A new device in LVMC’s Diagnostic Imaging Department offers patients access to three-dimensional imaging technology for mammograms. The GE SenoClaire breast tomosynthesis machine provides improved accuracy in finding the shape, size, and location of any irregularities in the breast.
Using low-dose, short X-ray sweeps around a compressed breast with only nine exposures, the FDA- approved technology uses a special method that removes motion from the imaging tube, helping to reduce blur and increase image sharpness.
This imaging technique is designed to separate the tissues and to reduce the overlapping of structures — something that’s a limiting factor in standard 2D mammography.
In January, members of the radiology department underwent a week of training on the machine in preparation for seeing patients. LVMC conducts an average of about 4,500 mammograms each year.
The new equipment provides LVMC with cutting edge screening technology to detect early breast cancer. Studies have shown that when cancer is identified and treatment is begun early, the rates of survival improve.
We are excited to offer our community 3D mammography. This new imaging device will help the Radiologist nd cancers even smaller than was possible with regular digital mammography alone.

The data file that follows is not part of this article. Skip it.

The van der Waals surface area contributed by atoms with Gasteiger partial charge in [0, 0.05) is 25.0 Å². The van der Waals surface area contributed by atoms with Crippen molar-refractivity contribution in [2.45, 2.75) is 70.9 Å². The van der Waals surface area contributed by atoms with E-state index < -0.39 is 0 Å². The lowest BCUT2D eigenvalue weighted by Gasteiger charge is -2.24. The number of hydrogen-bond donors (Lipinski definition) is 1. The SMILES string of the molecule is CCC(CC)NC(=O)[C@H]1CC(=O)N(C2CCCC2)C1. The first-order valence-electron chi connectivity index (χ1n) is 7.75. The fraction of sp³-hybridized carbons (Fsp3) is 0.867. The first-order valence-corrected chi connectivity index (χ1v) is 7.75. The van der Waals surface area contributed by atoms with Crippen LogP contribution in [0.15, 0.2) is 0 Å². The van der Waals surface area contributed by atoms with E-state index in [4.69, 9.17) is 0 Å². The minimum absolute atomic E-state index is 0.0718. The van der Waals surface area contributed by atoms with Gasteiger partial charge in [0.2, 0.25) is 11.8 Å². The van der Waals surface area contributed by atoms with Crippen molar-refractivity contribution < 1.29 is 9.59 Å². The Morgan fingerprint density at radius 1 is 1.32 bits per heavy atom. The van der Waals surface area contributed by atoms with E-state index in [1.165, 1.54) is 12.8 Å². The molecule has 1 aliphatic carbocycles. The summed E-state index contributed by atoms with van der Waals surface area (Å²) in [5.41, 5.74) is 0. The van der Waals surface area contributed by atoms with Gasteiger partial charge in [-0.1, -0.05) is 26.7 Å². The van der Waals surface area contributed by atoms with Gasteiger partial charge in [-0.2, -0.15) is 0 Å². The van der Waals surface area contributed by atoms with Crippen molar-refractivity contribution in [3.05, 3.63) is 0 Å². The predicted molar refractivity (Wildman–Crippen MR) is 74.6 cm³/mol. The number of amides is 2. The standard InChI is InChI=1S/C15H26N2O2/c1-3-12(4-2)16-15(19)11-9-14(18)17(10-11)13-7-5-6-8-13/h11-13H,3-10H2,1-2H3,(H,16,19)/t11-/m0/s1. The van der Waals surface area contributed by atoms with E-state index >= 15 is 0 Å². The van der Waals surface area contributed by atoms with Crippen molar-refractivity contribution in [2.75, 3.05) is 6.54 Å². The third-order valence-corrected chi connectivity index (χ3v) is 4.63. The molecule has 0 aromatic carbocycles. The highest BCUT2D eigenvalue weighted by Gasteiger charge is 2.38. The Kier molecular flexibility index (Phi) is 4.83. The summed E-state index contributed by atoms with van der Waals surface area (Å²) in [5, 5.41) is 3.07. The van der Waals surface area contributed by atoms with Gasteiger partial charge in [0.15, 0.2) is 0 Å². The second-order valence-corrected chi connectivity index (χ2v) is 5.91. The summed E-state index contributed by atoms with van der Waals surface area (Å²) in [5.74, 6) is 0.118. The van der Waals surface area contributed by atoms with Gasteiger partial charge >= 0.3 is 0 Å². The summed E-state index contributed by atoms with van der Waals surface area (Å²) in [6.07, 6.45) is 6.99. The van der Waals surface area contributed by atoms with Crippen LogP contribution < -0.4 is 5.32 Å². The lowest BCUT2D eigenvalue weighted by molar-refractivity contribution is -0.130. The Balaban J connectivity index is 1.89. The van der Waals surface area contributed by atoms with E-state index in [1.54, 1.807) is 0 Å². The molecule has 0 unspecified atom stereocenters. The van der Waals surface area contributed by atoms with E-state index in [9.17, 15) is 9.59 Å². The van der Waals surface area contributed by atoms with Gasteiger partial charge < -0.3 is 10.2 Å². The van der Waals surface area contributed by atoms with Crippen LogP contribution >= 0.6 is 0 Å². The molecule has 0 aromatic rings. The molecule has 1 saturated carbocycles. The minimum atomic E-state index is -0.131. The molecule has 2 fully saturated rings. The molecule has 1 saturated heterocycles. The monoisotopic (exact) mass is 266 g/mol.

According to GE, a key challenge when performing screening mammography is keeping the radiation levels as low as possible. With GE’s SenoClaire, the company said, there is no increase in dose from a 2-D standard mammogram to a 3D view, which means there is no increased radiation to patients during a SenoClaire breast exam.
LVMC’s machine is one of about 200 units installed in the U.S., Europe, Australia, Latin America, Southeast Asia and the Middle East.
During the approximately 10-minute breast exam, the machine’s x-ray tube moves around the breast to produce digital images from various angles. In particular, the technology is helpful for women with dense breast tissue, enabling the detection of small cancers and creating more de ned images of larger tumors that previously might have been obscured using 2-D mammograms.
GE’s Francesca Braga, who created the breakthrough mammography technology, told Forbes Magazine that the machine allows radiologists to see through the breast as if it were “cut” into slices and to identify subtle signs of cancer. “Think of it like a book with clear pages - the words blend in, one on top of the other, making it hard to read,” she told Forbes. “With 3D mammography, radiologists see each page, so they can read what’s on the mammogram more clearly.”